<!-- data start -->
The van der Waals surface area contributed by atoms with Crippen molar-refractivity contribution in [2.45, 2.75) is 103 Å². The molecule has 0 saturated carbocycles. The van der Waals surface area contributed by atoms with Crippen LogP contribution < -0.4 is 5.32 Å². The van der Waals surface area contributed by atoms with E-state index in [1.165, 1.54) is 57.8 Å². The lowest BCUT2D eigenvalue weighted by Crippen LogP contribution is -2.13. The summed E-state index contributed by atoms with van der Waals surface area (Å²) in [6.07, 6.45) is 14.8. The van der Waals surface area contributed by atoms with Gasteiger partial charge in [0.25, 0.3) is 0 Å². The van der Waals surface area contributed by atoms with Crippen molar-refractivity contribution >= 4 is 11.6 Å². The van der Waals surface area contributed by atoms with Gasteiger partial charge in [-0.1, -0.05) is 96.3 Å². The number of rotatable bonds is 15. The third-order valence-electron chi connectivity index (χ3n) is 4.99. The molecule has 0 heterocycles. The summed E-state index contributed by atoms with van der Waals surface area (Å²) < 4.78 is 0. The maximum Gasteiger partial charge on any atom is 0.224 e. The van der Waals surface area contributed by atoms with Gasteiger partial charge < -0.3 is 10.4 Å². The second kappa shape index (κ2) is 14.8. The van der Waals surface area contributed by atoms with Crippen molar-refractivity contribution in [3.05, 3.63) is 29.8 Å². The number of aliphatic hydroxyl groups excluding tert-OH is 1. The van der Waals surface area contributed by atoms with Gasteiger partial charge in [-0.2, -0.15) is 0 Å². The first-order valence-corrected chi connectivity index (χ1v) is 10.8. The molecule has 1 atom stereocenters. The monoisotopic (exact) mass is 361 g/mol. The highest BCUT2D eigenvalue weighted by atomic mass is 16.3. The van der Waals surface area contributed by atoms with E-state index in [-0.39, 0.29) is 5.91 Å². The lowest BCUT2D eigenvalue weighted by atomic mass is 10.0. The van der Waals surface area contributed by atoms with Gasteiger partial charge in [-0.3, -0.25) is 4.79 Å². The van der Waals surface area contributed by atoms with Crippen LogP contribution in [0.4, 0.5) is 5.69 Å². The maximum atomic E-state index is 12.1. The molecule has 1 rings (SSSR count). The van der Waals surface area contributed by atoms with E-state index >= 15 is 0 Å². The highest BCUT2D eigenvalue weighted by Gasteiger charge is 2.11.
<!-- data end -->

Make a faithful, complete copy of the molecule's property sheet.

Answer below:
The van der Waals surface area contributed by atoms with Crippen molar-refractivity contribution in [2.45, 2.75) is 103 Å². The molecule has 0 saturated carbocycles. The van der Waals surface area contributed by atoms with Crippen LogP contribution < -0.4 is 5.32 Å². The van der Waals surface area contributed by atoms with E-state index in [1.165, 1.54) is 57.8 Å². The lowest BCUT2D eigenvalue weighted by Crippen LogP contribution is -2.13. The summed E-state index contributed by atoms with van der Waals surface area (Å²) in [6.07, 6.45) is 14.8. The van der Waals surface area contributed by atoms with Gasteiger partial charge in [0.25, 0.3) is 0 Å². The van der Waals surface area contributed by atoms with Crippen molar-refractivity contribution >= 4 is 11.6 Å². The van der Waals surface area contributed by atoms with Gasteiger partial charge in [-0.1, -0.05) is 96.3 Å². The number of rotatable bonds is 15. The third-order valence-electron chi connectivity index (χ3n) is 4.99. The molecule has 0 heterocycles. The summed E-state index contributed by atoms with van der Waals surface area (Å²) < 4.78 is 0. The maximum Gasteiger partial charge on any atom is 0.224 e. The van der Waals surface area contributed by atoms with Gasteiger partial charge < -0.3 is 10.4 Å². The second kappa shape index (κ2) is 14.8. The van der Waals surface area contributed by atoms with Crippen molar-refractivity contribution in [3.05, 3.63) is 29.8 Å². The number of aliphatic hydroxyl groups excluding tert-OH is 1. The van der Waals surface area contributed by atoms with Gasteiger partial charge in [-0.2, -0.15) is 0 Å². The first-order valence-corrected chi connectivity index (χ1v) is 10.8. The molecule has 1 atom stereocenters. The monoisotopic (exact) mass is 361 g/mol. The highest BCUT2D eigenvalue weighted by atomic mass is 16.3. The van der Waals surface area contributed by atoms with E-state index in [-0.39, 0.29) is 5.91 Å². The lowest BCUT2D eigenvalue weighted by atomic mass is 10.0. The van der Waals surface area contributed by atoms with Gasteiger partial charge in [-0.3, -0.25) is 4.79 Å². The van der Waals surface area contributed by atoms with Crippen LogP contribution in [0.4, 0.5) is 5.69 Å². The maximum atomic E-state index is 12.1. The molecule has 1 rings (SSSR count). The van der Waals surface area contributed by atoms with E-state index >= 15 is 0 Å². The highest BCUT2D eigenvalue weighted by Gasteiger charge is 2.11.